It's a first fantasy for this author, and it's a good, solid one. Action begins in the middle of a war that's not going well for the good guys. Mandine, heir to the kingdom (not that her paranoid father much cares) is on her way to her besieged capital city to carry important information to her father when she's contacted by the gods and told to seek out the Signata, an object/place that can conquer the forces of evil. Accompanied by a soldier who saves her life on the way into the city, Mandine sets out on this quest to achieve the goal and protect the city (and, one assumes, the world) by affecting age-old magics after certain sacrifices.

While it sounds basic in outline, it's very well written and manages to use certain fantasy tropes - the wholesome hero and heroine, the gods-given quest - without sounding stereotypical. One of the best things about it concerns the villains: they aren't just pure evil for the sake of evil (although the sorcerer comes close by the end!), they're weak or flawed human beings. Mandine's father and half-sister exemplify this very well: the paranoid father sees treachery everywhere and is intent only on saving his own life, while the younger half-sister is the true threat, whose desires for power ultimately are her own downfall.

All in all, it was an impressive stand-alone novel, and I'll be on the lookout for Jones' next offering.

Oh, by the way, a pandragore is a reptile-like bird who stands as a significant symbol in the book, both heraldic and divine!

All the best,

Arin Murphy
Nebula Books

Thanks for the email. While SF Site has offices in the US and UK, production of the site and the server where it is stored is in Ottawa. We've had his book in the Ottawa office for some time now too. I read it and I'd have to agree with you, it is a good solid read.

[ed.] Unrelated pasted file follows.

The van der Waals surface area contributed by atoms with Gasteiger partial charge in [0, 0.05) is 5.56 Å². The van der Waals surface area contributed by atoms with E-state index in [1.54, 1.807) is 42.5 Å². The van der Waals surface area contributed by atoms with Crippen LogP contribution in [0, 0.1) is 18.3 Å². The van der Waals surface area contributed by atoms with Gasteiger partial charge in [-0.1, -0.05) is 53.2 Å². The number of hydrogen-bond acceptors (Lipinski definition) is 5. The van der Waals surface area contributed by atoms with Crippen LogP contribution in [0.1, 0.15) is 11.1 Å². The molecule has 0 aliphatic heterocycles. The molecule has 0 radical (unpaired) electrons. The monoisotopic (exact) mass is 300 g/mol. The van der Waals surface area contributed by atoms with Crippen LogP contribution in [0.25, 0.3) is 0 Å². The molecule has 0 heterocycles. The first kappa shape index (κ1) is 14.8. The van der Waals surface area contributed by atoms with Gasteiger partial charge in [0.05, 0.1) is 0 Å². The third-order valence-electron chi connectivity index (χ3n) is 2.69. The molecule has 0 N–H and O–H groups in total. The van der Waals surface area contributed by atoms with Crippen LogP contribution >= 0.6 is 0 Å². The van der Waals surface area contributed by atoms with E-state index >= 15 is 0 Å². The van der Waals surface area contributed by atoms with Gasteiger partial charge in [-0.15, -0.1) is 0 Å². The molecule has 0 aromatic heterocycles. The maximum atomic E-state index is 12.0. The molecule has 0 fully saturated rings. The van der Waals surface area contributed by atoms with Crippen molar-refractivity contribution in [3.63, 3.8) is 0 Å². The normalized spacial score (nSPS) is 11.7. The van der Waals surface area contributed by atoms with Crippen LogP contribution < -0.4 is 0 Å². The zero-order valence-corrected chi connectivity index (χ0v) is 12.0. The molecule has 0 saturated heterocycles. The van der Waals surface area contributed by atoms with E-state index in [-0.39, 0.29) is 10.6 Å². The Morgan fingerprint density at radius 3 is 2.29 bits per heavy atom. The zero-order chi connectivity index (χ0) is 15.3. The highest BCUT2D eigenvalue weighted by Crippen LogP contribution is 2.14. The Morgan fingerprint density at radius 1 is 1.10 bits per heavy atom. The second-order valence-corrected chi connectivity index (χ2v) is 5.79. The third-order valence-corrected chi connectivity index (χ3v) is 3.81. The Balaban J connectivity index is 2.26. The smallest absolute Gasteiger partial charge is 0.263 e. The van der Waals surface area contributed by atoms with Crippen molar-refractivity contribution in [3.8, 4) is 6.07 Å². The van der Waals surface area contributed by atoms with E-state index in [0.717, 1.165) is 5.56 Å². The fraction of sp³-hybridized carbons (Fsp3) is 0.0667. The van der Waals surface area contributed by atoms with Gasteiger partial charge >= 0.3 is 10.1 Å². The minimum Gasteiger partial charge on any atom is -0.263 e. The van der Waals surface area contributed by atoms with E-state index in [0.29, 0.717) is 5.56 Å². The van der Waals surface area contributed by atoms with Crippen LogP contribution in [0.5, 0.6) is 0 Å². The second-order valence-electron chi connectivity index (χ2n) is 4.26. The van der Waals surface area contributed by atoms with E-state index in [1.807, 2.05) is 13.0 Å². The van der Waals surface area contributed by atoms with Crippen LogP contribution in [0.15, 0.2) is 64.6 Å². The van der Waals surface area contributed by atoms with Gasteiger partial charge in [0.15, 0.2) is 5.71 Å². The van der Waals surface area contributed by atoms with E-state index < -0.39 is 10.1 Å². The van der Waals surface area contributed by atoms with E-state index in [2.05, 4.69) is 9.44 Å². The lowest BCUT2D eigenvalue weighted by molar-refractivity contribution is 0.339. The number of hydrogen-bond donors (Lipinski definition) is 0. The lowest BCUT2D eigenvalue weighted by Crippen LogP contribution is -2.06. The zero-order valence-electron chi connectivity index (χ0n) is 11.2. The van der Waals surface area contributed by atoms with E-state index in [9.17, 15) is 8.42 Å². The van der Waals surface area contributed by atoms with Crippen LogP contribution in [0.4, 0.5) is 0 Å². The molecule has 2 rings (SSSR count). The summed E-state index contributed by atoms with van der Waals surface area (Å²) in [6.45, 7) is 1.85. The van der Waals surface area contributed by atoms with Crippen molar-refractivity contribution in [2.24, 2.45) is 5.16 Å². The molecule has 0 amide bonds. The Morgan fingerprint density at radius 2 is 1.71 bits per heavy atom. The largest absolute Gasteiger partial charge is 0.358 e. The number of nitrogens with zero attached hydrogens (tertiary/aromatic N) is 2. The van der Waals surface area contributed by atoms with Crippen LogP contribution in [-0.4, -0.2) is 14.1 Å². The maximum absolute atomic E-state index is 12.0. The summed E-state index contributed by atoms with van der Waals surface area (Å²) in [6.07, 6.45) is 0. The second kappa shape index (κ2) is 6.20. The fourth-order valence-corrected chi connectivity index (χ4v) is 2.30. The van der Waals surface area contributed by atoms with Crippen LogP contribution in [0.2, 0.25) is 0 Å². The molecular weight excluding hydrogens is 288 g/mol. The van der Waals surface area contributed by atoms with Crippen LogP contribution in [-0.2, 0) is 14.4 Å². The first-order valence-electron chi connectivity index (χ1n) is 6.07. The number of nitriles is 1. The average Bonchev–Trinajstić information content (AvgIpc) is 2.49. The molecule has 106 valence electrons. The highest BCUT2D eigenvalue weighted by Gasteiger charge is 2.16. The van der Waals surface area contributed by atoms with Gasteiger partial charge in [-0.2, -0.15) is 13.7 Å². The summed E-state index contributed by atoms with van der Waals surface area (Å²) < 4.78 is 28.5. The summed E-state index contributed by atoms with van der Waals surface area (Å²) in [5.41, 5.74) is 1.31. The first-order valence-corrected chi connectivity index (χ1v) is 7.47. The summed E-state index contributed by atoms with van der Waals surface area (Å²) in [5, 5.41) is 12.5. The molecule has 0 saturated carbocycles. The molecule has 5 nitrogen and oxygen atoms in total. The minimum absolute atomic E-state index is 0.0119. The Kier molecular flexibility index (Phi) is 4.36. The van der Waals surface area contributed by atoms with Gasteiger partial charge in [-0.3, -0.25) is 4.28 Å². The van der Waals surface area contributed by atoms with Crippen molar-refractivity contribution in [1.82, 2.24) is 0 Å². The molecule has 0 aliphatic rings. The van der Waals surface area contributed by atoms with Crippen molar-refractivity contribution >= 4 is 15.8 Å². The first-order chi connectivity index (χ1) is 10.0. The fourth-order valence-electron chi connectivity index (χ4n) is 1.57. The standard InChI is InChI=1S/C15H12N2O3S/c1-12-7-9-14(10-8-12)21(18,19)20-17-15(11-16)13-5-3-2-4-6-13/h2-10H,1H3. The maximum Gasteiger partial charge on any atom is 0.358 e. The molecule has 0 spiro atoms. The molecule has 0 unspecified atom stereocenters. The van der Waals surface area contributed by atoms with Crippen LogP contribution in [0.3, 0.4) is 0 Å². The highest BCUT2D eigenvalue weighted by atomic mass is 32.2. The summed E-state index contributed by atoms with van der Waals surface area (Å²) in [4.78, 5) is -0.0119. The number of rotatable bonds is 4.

Are we Obsessed?

From: John Mierau


Okay, that's my honest response. Would you mind telling me how you got everybody to sign on? And are you sadistic, or do you plan to give up your day jobs, and maybe sleep, to get through the contents of your site every 'issue'?

Seriously, forgive me, but I have a couple of questions.

1) Are you a volunteer organization, supported only by your banners, or are you in business with each and every site and company listed on your massive and incredibly well organized pages?

2) And more importantly, would you be willing to put up a link to the Critters SF, Fantasy and Horror workshop? ( I'm only a member but I'd like to put you in touch with Andrew Burt at Critters, who runs that very good, very stable writing workshop.

Good luck with the site, it's one of the few I bother to bookmark!

Thanks, John Mierau

3) PS: am I wrong, or did there used to be a picture of the editor/guy-who's-labor-of-love-this-is up on the site?

Well, get back to work, you loveable, hardworking, definitely-obsessed freaks, and thanks again.

Thanks for your enthusiastic note. To answer your questions in order: